In 2014, Wang et al. constructed a scaffold from porcine urinary bladder matrix (UBM), seeded with neural stem cells derived from mice.6 Rapid biodegradation was observed. After 1 week, NSC spheres flattened and adhered onto the substratum. Phenotypic markers for neurons were present, indicative of the differentiation of NSCs to neuronal, astrocytic, and oligodendrocytic lineages. Proliferation of NSCs was supported at over 80% viability at 7 days. Compared to Matrigel, UBM provided a more stable environment for NSCs to remain undifferentiated. Comparable levels of Tuj1 and GFAP suggested equivalent support from UBM and Matrigel for NSC proliferation and differentiation. Following behavioral testing, it was concluded that there was no significant difference in performance for rats receiving UBM alone and UBM seeded with NSCs for the hind limb test. However, rats receiving UBM seeded with NSCs performed better than rats receiving UBM alone for the forelimb test, and exhibited a decrease in memory and cognitive impairments long-term (14 days). In summation, seeding and transplantation resulted in reduced neuron/tissue loss and white matter injury, in addition to a significant recovery of memory, and motor and cognitive function.
In 2014, Havasi et al. constructed a poly-caprolactone (PCL) nanofibrous scaffold via electrospinning, seeded with neural progenitors derived from human induced pluripotent stem cells (HiPSCs).7 The average fiber diameter was estimated to be 369.42 nm with a 100-1000 nm diameter range. Embryoid bodies were found suspended after 7 days, suggesting differentiation capability. Nestin was expressed, and differentiated cells tested positive for β-tubulin and Map2. Adhesion of seeded cells was observed. PCL scaffold demonstrated biocompatibility for attachment of neural progenitors in vitro. Scanning electron microscopy (SEM) detected arrangement of cell bodies along nanofibers of the scaffold, and cell attachment on the scaffold itself.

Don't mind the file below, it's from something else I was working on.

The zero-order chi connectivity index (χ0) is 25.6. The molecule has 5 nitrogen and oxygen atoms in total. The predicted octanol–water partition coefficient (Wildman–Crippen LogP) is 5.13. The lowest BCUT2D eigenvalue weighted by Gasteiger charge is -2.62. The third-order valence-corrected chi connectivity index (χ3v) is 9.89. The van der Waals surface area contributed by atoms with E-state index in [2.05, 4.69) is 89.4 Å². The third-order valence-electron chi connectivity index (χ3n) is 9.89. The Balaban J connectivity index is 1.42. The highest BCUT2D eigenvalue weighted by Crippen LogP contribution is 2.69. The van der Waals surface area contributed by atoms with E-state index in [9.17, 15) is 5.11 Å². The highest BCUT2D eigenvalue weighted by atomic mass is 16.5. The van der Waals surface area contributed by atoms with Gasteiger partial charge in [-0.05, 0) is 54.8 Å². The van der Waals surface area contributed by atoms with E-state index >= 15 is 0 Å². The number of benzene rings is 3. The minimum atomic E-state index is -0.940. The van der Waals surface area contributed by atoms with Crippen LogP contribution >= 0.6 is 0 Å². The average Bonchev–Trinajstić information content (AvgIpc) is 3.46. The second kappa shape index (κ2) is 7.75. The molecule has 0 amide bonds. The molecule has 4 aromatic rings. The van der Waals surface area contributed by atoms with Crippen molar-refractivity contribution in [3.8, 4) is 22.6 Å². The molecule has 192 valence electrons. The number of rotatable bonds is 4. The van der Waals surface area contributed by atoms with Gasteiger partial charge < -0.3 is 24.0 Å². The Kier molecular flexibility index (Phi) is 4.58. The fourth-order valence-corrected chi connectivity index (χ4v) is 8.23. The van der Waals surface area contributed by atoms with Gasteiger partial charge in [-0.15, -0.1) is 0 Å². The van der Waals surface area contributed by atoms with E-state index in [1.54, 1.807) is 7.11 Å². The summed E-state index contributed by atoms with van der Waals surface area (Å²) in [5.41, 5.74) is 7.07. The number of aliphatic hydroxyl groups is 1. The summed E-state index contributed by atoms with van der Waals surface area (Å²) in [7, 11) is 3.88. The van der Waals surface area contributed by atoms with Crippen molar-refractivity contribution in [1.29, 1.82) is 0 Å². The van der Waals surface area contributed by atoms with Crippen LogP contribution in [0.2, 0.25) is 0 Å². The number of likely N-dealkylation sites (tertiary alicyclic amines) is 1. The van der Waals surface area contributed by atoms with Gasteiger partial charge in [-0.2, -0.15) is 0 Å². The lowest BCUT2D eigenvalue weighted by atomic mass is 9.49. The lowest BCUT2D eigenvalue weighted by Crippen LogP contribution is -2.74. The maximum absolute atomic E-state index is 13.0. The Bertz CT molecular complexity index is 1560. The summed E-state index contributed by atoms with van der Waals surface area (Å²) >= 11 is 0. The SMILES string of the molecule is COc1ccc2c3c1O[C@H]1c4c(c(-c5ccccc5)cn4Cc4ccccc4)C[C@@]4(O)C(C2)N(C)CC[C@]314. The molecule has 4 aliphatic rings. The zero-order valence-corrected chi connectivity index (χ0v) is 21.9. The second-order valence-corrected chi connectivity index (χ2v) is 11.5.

In 2013, Wang et al. constructed a poly(D,L-lactide-co-glycolic acid) (PLGA) scaffold seeded with Nogo-66 receptor gene-silenced bone marrow mesenchymal cells and Schwann cells.8 Combined transplantation of bone marrow mesenchymal stem and Schwann cells, paired with Nogo-66 receptor gene silencing reduced glial scar formation, promoted axonal growth of nerve cells, and rapidly repaired injured nerves. Good histocompatibility was demonstrated. Neuron-like morphological changes were observed. Following behavioral testing, it was observed that the test group had better lower extremity motor function.